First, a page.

- Always keep your stop loss in sight. Candlestick charts are useful because you can mark your entry into the market. Also, you can create a reference line at that point for make your stop loss order. This will help you avoid large losses on your investments.
- Combine the candlestick chart with other technical analysis tools and indicators. Learn how to combine tools to obtain market information in the best possible way.
Basic Candlestick Chart Patterns
Candlestick charts are also capable of showing clear patterns within market data. In fact, there are currently more than 40 patterns identified. All of them quite useful for predicting the behavior of a market using candlestick charts.
Among these patterns we can mention:
Doji patterns occur when we are facing a candlestick in which the opening and closing prices during the candlestick period are the same or almost the same. This makes Doji patterns are seen as neutral patterns of future price action and represent a period of indecision in the market in which neither bulls nor bears could successfully move the price of the traded asset.
Five such patterns have been identified, which are good to know in case you encounter them in a market. At such times, it is good to remain neutral and keep a stop loss to avoid losses in case a bear market starts.
That said, the Doji patterns identified are:
This pattern shows Doji candlesticks with small wicks or shadows extending from the “body” of the Doji, which is centered on the candlestick. Seeing them tells us that there is no confidence to follow a trend (bullish or bearish), so wait for another candlestick to confirm the trend.
In this case, we can see how there are long wicks or shadows extending from a centered Doji body. The price moved dramatically above and below the opening price before closing at or near the same price. Viewed by itself, a long-legged Doji is not reliable for indicating a continuation or reversal of the current trend.
Here we can see a long lower wick or shadow extending from the body of a Doji. The opening, closing and high prices are the same or almost the same. It resembles a “T”. Bears were able to push the price below the opening price, followed by an equal reaction from the bulls. It can be considered a reversal signal if it forms at the bottom of a downtrend. Note that a single Doji candlestick alone can indicate neither the end nor the continuation of a trend.
A pattern where we can see a long upper wick or shadow extending from the body of a Doji. The opening, closing and low prices are the same or virtually the same. The bulls were able to push the price above the opening price, followed by an equal reaction from the bearish. It can be considered a reversal signal if it forms at the top of an uptrend. Note that a single Doji candlestick alone can indicate neither the end nor the continuation of a trend.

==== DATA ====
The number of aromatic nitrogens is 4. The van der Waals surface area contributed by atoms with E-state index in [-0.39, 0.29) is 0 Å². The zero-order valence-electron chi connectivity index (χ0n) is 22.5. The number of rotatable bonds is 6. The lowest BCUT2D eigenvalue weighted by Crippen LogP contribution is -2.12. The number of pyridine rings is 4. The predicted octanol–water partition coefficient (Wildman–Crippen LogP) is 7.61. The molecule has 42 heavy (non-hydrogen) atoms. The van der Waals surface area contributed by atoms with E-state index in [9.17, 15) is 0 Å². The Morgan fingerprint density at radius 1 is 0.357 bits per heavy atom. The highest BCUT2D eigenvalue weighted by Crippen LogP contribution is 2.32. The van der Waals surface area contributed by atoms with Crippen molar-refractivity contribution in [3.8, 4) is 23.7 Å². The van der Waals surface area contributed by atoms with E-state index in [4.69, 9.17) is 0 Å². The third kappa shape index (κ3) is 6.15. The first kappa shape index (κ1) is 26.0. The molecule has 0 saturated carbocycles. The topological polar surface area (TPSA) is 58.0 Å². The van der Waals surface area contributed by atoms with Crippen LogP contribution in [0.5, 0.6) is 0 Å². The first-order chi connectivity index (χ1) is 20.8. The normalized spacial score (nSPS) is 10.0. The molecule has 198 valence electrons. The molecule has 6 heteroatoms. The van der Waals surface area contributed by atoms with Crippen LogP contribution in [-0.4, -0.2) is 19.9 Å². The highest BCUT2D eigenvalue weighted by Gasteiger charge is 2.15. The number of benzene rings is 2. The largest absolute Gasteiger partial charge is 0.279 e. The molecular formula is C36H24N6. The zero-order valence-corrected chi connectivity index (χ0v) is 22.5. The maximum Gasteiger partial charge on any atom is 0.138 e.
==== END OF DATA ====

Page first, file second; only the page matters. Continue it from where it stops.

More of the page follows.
A horizontal line with no wick or shadow. All four prices (Open, High, Low and Close) are the same or nearly the same. Found in low activity markets at low time periods (e.g., 1-minute candlesticks). Often indicates a period of very low or no trading activity. Confirm low or no trading activity with a volume indicator.
Marubozu patterns appear in front of us when we are faced with a candlestick that lacks a wick or shadow. This type of candlestick represents periods when one side of the market (bullish or bearish) was in control from the open to the close.
Despite indicating absolute control in a trend, Marubozu patterns are not reliable predictors of future price action by themselves. So, in these cases, it is good to wait for confirmation or use confluence to predict trends.
Other common patterns.
Morning star, is a pattern in which we can observe a bearish candlestick which is then accompanied by a succession of bullish candlesticks. The “star” is a small-bodied candlestick or doji that opens at or below the close of the previous candlestick. The star can be bullish or bearish.
Dark Cloud Cover
This is a bearish pattern that you will see in the markets. It is considered a “nightmare” for those who enter a market “too late” because waiting for a trend confirmation with another candlestick can lead to significant losses.
Dark Cloud Cover may or may not be accompanied by a bearish confirmation, so certain conditions are created:
- If the previous candle is bullish, the current candle is bearish and the next candle confirms the pattern, we have a Dark Cloud Cover, as long as the body of the bearish candles is at least 50% of the size of the last bullish candle.
- If the previous candlestick is bullish, the current candlestick is bearish and the next candlestick is bullish, the Dark Cloud Cover pattern holds if the new bullish candlestick does not recover the price range, and the next candlestick in the time frame is again bearish.
In this screenshot, we can see a Dark Cloud Cover that meets the second condition, which is then sustained by a set of bearish candles, taking the price of the LINK token from $46 to $41 in 8 15-minute candles (2 market hours).
This pattern occurs when we are facing a bearish or bullish candlestick that has a small body near the top with little or no upper shadow and a longer, lower tail.
Considered a bullish pattern during a downtrend.
A variation of the Hammer, it is a bearish pattern consisting of a small body that has a large lower wick or shadow.
Now that you know some very common candlestick patterns, it’s time for you to get to know our technical analysis tools. Tools designed to get the most out of this type of charts in our Atani application.